first_imgFinishing last at one of the biggest stage races in the country.The freezing rain stops when I hit the first river crossing, so there’s reason to be optimistic as I sink up to my junk in Bradley Creek. It’s snowing at the higher peaks of Pisgah National Forest, where Bradley Creek is just a skinny trickle. The faster racers are probably already up there, battling it out on snowy singletrack at 5,000 feet. There are no epic battles where I am. Down here, at the back of the pack, there are just a couple of racers on the verge of getting pulled by the Grim Reaper, and a handful of icy stream crossings.I’m 10 miles into the second big day of the inaugural Pisgah Mountain Bike Stage Race, a multi-day event that’s attracted some of the top pro XC riders in North America. I’m the only racer sporting a beater bike adorned with glow sticks leftover from Halloween 2008. We’re all here for the course: 130 miles and 30,000 feet of climbing over marquee trails like Avery Creek, Bennett Gap, and Black Mountain. You couldn’t see a better side of Pisgah if you hired a guide.Standing in the middle of the river, my bike hung on my shoulder and legs going numb, I try to remember the warning signs of hypothermia, but come up blank, which is probably one of the warning signs of hypothermia. Still, it’s better than yesterday.Yesterday: Confucius SaysDay one saw me getting dropped by the pros on the first fire-road climb of the race. With 38 miles and 9,000 feet of climbing in a single day, my plan was to spin in granny toward the back of the pack and hope I survive the worst that Pisgah has to offer. After a five-mile ennui-inducing gravel road grind, I spent 15 minutes pushing my bike through the first big singletrack climb on Squirrel Gap. The whole damn trail is marred with off-camber root gardens and deep, thick mud pits, which cause me to eat it over and over. I leave Squirrel bruised, tender, and second-guessing my life choices. The bikers I’m riding against had nutrition plans and sponsorships. I had a bag of pretzels in my pack and the tenuous blessing of my wife.But I was the only racer smart enough to pre-stock the checkpoints with beer.The hours unfolded with more gravel road grinds and hike-a-bike singletrack. Even the famous Black Mountain downhill was too much for me to handle at the end of the day. I took the downhill gingerly with cold fingers clenched around the back break, riding across the finish line seven hours and 32 minutes after I started, comforted only by the fact that other riders were still out on the course suffering.That night, I spent an hour eating takeout lo-mein in the bathtub and feeling sorry for myself. I was ready to drop out of the race completely when I opened the obligatory fortune cookie and read, “Confucius says: it does not matter how slowly you go, so long as you do not stop.” No shit.Plastic BaggiesWe’re greeted with freezing rain on the five-mile road ride that kicks off Saturday’s leg of the race. We’ve got 41 miles ahead of us today, with some big, technical downhills, lots of water, and 9,500 feet of climbing.The temperature drops after I get soaked by the seven creek crossings. My toes and fingers grow numb and my face and chest burn from the wind. I wrap plastic sandwich bags around my feet to keep out the cold. I hit the checkpoint only 45 minutes in front of the mandatory cut off time. The Grim Reaper is on my tail.He catches up with me on a steep push up Laurel Mountain just before I reach the course’s peak elevation. I managed to stay ahead of Steve the Safety Sweep (aka the Grim Reaper) yesterday because of the few slower riders behind me, but they’ve all dropped out.There’s snow on the ground as I pedal onto Pilot Rock with the Grim Reaper a few feet behind me. His job is to ride the course with the last biker to make sure no one gets hurt and everyone hits the cut off times. Unless I hustle to beat the clock, I’m the next biker to drop.Pilot Rock is a downhill booby-trapped with hair-pen switchbacks and boulder gardens. Youtube it. You’ll see rad downhill porn set to booming hip-hop tracks. I take it considerably slower, walking some choice sections. My descent would be the worst Youtube video ever.  But I survive the 10-hour day, finishing just minutes ahead of the cut-off.My Little PonyAt the starting line on Sunday, the final day, we’re looking at a breezy 40 miles and 9,000 feet of elevation gain. The first forest road climb is long, steep, and boring, so I spend an inordinate amount of time trying to convince another rider that My Little Pony is an edgy cartoon. Steve the Grim Reaper is with us too, but he’s a silent partner. Always watching, never judging, ready to pull our card if we miss a checkpoint time cutoff.Bennett Gap is the highlight of the course. It’s 2.5 miles of downhill with just a touch of hike-a-bike to keep you honest. After Bennett Gap, there’s one more forest road grind, then a repeat of the last two miles of Black Mountain. With the end in sight, I’m feeling good, so I crank it into the big chain ring for the last downhill and pedal as fast as I can, cresting high on Black Mountain’s berms and launching far off its drops.The clock says six hours and change when I cross the finish line. I’m the last biker to finish again, crossing the line just a few yards ahead of Steve the Grim Reaper. He hands me a beer and cracks a smile for the first time, asking me how it feels to finish dead last at the Pisgah Mountain Bike Stage Race.I’m too tired to respond, but I know this race is like a traumatic childhood event. Like getting pantsed during a middle-school assembly. The initial shock to your system is brutal, but eventually, with therapy, it’ll make you stronger. •last_img read more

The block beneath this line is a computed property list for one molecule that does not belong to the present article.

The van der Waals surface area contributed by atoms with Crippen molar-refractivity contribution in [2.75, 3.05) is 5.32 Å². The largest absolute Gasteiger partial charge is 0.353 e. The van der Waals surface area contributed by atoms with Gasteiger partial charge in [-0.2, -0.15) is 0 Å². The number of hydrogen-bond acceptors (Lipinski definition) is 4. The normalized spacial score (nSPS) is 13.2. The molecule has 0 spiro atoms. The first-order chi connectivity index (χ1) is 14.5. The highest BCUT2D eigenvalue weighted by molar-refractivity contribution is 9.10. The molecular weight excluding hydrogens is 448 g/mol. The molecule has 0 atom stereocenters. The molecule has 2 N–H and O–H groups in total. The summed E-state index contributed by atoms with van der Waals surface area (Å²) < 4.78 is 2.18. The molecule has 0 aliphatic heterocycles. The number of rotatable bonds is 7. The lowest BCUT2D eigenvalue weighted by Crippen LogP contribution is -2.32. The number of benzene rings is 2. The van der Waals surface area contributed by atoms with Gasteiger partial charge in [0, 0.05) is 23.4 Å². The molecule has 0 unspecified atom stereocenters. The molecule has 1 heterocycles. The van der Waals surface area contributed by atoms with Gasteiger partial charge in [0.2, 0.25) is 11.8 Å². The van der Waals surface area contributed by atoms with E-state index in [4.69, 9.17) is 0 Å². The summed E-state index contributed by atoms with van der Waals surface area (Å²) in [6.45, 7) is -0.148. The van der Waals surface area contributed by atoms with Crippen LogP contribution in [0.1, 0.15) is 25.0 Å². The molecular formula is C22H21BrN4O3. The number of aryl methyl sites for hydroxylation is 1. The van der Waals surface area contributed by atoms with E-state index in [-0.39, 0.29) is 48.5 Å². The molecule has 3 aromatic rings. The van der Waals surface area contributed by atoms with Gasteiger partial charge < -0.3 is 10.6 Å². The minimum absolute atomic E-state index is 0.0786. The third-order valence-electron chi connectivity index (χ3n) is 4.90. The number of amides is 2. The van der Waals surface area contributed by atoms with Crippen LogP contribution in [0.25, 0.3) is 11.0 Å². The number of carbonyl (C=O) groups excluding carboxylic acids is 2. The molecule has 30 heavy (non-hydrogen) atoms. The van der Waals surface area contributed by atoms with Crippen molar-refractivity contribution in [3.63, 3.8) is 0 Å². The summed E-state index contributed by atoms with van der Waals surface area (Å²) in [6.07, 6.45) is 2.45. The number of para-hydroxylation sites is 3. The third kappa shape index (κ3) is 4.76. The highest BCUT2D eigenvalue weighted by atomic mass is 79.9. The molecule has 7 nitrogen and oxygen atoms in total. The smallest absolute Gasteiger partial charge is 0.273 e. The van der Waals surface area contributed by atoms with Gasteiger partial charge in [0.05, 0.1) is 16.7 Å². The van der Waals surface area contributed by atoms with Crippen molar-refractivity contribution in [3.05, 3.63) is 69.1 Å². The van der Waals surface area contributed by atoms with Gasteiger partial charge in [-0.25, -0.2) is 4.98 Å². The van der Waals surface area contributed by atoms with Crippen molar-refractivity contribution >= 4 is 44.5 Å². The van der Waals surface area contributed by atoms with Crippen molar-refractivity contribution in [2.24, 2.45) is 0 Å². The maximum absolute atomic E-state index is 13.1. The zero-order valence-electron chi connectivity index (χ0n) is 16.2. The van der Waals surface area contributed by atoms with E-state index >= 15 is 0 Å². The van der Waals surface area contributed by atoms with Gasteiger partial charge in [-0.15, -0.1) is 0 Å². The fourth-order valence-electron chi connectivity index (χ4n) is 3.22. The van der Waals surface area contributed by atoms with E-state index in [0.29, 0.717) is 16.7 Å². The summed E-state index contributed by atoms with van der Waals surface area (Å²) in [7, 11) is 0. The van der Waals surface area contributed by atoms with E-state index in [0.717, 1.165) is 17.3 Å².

first_img“So easy, a caveman can do it!”Well, maybe not that easy, but consider this: the first record of brewed beer dates back to 3500 B.C. As soon as humans began sowing cereal grains, they began transforming those grains into beer. From Mesopotamia to mountain monasteries, the history of beer is as old as civilization itself and almost as diverse. The beverage has changed over the millennia, but the beauty of beer is its simplicity. It only takes a few ingredients – in Germany you can only use three: water, barley, and hops – and a little time, and voila, you got yourself some beer.The recent popularity explosion in craft beer has had a similar effect on the popularity of homebrewing. Brewing beer in your basement may not have the lore of backwoods moonshining, but it was illegal until 1979 when Jimmy Carter passed a law allowing small batches to be brewed at home. Fitting that a peanut farmer would sign this bill considering beer has been credited with the rise of cultivation and farming. People needed more beer, so they made settlements and planted more grain, and in turn formed more complex societies and even gave rise to civilization as we know it. At least that’s how the theory goes.You don’t have to be a student of sociology to enjoy brewing your own beer at home, however. There are plenty of companies selling beer-making kits of varying degrees of difficulty but virtually all beer, commercial and domestic, is made the same way:WORTThe first step in brewing beer is forming your wort. This process involves extracting the sugar from the grain you are using. Essentially, you are steeping crushed grain in hot water and harvesting the “tea” that results. This darkly tinted sugar water is your wort, the backbone of your beer.BOILOnce you have your wort, it’s time to boil. Water is extracted during the boiling process, making the liquid more condensed. Boiling also kills any enzymes or bacteria present in the wort.HOPSDuring the boiling stage, hops are added in various stages. Hops added at the beginning contribute bitterness; hops added at the middle contribute flavor; hops at the very end contribute aroma.FERMENTATIONOnce the boil is finished, the final mixture is cooled and racked into the primary fermenter, where the yeast is added to jump start fermentation. During the fermentation process, the yeast and wort turn itself into beer and particles settle out to the bottom.CARBONATIONOnce the beer has finished fermenting – a week to a month, depending on the beer – the brew needs to be carbonated. This can either take place in the sealed bottle with a little sugar added, or in a keg system.DRINKYou can figure this one out on your own. •last_img read more